rahirah bought me a Kitchenaid slow cooker for my birthday! Wow, talk about your Cadillac of slow cookers (i.e., crockpot-without-the-TM)! *happy dance*

Now if only I could get out from the shadow of debt, we could get some real work done around the house... *dreaming and wishing and hoping* I should do the "if I had a million dollars" meme I saw over at sillymagpie's journal.

ETA:

Winning 100 Million Dollars Survey

If you won 100 million dollars what would you do?

What kind of car would you buy?I would be very bad and get myself a Chevy Avalanche (and yes, I know, it's not environmentally friendly... but I LIKE it). I might also get a restored 1979 El Camino. Or find one and have it restored.
Where in the country would you move to?Back to Tucson, probably; a summer house on Mt. Lemmon and a winter house down in the valley.
What kind of house would you buy?As above - a mountain cabin up in Summerhaven, and just a nice, masonry-built solid house in a good neighborhood, where it's generally quiet, not a lot of traffic, and no gated communities, condos, or homeowners associations as far as I can see.
Would you give your family any money?Definitely. I'd want to give Mom as much as she's given me - buy her that Cadillac Escalade she liked, for example (instead of the diecast one I gave her for Christmas a few years back).
What charity would you donate to?The Arizona Humane Society and the ASPCA; the Red Cross, the Wallace Foundation, PBS/NPR. Etc.
Would you give your friends any money?Certainly.
Where would you go on vacation?Everywhere!
What luxury item would you buy first?Either the house or the car. Then maybe that Cuisinart ice-cream mix maker, just for fun.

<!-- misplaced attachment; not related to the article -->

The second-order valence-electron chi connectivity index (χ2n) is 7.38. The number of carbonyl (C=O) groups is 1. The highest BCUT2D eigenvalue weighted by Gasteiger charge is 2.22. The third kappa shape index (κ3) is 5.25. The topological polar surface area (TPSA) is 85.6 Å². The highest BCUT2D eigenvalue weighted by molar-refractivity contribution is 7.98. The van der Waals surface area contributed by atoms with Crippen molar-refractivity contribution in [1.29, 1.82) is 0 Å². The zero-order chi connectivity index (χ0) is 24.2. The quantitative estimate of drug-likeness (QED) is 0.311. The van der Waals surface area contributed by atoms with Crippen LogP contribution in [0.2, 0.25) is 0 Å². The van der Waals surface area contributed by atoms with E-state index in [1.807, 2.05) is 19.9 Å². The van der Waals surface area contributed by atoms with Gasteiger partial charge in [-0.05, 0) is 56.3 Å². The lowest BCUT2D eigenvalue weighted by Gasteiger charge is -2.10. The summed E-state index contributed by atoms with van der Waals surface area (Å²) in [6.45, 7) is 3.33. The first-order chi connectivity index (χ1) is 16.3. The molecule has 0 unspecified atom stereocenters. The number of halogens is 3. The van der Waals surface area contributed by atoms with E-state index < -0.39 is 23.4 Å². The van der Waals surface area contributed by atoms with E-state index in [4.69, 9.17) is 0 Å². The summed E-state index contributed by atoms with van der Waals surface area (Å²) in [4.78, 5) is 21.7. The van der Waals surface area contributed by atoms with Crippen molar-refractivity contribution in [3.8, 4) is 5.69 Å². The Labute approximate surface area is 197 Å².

Would it change your life?Most definitely. To live above the poverty level would change my life.
Would you save any of it?Yes. I'd be able to make some contributions to my Van Mutual funds and maybe actually KEEP some money in my ING account (and start a Roth, too).
Would it change your current relationship?Never. We always say we have happiness, now all we need is the money.
Would you quit your job?Yes, but I would keep writing.
Would you ever work again?As a writer, always.
What one task would you never do again?Get up on a schedule to go to work.
What dream of yours would you be able to do?See Egypt.
Would you change the way you dress?Nah, not really. I'd be able to buy the "real thing" instead of cheap knockoffs, though.
Would you change anything about your body?I'd get Lasik and get rid of the glasses; I'd have more time for serious working out (and I'd give a real attempt at using such time), and maybe a few tucks to get rid of the loose flesh I still have from the weight loss, but on the whole, not much.
Would you miss anything about not bring rich?No.
Who would be the first person you tell?Barb, then Mom.
Would it bring you happyness?As I said, I have happiness. (Spelled correctly.) All I need now is the money.
Take This Survey at Quizopolis.com

Quizopolis



ETA: More good things.

Comments

( 5 comments — Leave a comment )
(Deleted comment)
wildrider
Aug. 20th, 2006 05:58 am (UTC)
She is often too good for me. I have to come up with a good dish to test it out on!

Of course, she's an "activist judge" (roll eyes). Comprehension is SO important...
sillymagpie
Aug. 21st, 2006 12:39 am (UTC)
For some reason, my version of that meme doesn't show up right. Sigh.

Yay for someone slapping the God-King Bush! Presidents should not be above the law of the land.

Barb done good. That is one sweet crockpot. :-)
wildrider
Aug. 21st, 2006 01:00 am (UTC)
Go into "edit" and fix the codes. That's what I did. *g*

sillymagpie
Aug. 21st, 2006 01:10 am (UTC)
I played with the codes, but couldn't find the right one. I'd change the background, but the white screen would show up over it in about a second. :-(
wildrider
Aug. 21st, 2006 01:34 am (UTC)
That's weird. I just fixed the weird punctuation, I didn't mess with the real HTML or anything. It didn't have any weird background stuff.
( 5 comments — Leave a comment )